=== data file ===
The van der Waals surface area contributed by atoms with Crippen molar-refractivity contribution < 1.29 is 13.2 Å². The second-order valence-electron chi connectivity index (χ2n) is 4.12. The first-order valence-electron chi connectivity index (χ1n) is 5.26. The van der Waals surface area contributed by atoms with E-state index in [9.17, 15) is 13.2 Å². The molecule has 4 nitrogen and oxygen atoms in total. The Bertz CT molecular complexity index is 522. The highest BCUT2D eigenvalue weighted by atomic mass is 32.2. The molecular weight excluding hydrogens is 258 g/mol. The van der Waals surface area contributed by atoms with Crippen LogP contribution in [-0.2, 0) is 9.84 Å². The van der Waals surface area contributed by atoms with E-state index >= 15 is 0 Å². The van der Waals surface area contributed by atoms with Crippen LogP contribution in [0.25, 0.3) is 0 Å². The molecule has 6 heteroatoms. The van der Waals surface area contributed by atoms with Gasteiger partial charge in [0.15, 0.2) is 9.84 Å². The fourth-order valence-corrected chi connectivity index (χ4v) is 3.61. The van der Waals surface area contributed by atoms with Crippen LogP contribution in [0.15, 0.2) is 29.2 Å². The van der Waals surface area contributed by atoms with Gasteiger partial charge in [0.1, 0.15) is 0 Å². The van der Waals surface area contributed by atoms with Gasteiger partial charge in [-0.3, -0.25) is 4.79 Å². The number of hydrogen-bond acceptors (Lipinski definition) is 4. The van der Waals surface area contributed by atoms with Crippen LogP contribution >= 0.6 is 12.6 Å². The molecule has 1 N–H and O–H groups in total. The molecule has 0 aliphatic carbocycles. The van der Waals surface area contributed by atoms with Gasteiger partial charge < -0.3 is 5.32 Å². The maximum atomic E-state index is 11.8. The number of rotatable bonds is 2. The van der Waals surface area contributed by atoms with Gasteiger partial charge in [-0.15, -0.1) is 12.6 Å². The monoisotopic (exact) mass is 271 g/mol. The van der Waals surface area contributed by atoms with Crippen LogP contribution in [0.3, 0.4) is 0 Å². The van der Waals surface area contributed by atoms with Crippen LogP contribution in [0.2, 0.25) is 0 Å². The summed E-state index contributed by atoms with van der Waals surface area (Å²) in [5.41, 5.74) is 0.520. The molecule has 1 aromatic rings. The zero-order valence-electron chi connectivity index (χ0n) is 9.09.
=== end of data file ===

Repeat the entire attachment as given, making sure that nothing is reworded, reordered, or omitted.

The van der Waals surface area contributed by atoms with Crippen molar-refractivity contribution < 1.29 is 13.2 Å². The second-order valence-electron chi connectivity index (χ2n) is 4.12. The first-order valence-electron chi connectivity index (χ1n) is 5.26. The van der Waals surface area contributed by atoms with E-state index in [9.17, 15) is 13.2 Å². The molecule has 4 nitrogen and oxygen atoms in total. The Bertz CT molecular complexity index is 522. The highest BCUT2D eigenvalue weighted by atomic mass is 32.2. The molecular weight excluding hydrogens is 258 g/mol. The van der Waals surface area contributed by atoms with Crippen LogP contribution in [-0.2, 0) is 9.84 Å². The van der Waals surface area contributed by atoms with E-state index >= 15 is 0 Å². The van der Waals surface area contributed by atoms with Crippen LogP contribution in [0.25, 0.3) is 0 Å². The molecule has 6 heteroatoms. The van der Waals surface area contributed by atoms with Gasteiger partial charge in [0.15, 0.2) is 9.84 Å². The fourth-order valence-corrected chi connectivity index (χ4v) is 3.61. The van der Waals surface area contributed by atoms with Crippen LogP contribution in [0.15, 0.2) is 29.2 Å². The van der Waals surface area contributed by atoms with Gasteiger partial charge in [0.1, 0.15) is 0 Å². The van der Waals surface area contributed by atoms with Gasteiger partial charge in [-0.3, -0.25) is 4.79 Å². The number of hydrogen-bond acceptors (Lipinski definition) is 4. The van der Waals surface area contributed by atoms with Crippen LogP contribution >= 0.6 is 12.6 Å². The molecule has 1 N–H and O–H groups in total. The molecule has 0 aliphatic carbocycles. The van der Waals surface area contributed by atoms with Gasteiger partial charge < -0.3 is 5.32 Å². The maximum atomic E-state index is 11.8. The number of rotatable bonds is 2. The van der Waals surface area contributed by atoms with Gasteiger partial charge in [-0.15, -0.1) is 12.6 Å². The monoisotopic (exact) mass is 271 g/mol. The van der Waals surface area contributed by atoms with Crippen LogP contribution in [0.3, 0.4) is 0 Å². The van der Waals surface area contributed by atoms with Crippen LogP contribution in [0.2, 0.25) is 0 Å². The summed E-state index contributed by atoms with van der Waals surface area (Å²) in [5.41, 5.74) is 0.520. The molecule has 1 aromatic rings. The zero-order valence-electron chi connectivity index (χ0n) is 9.09.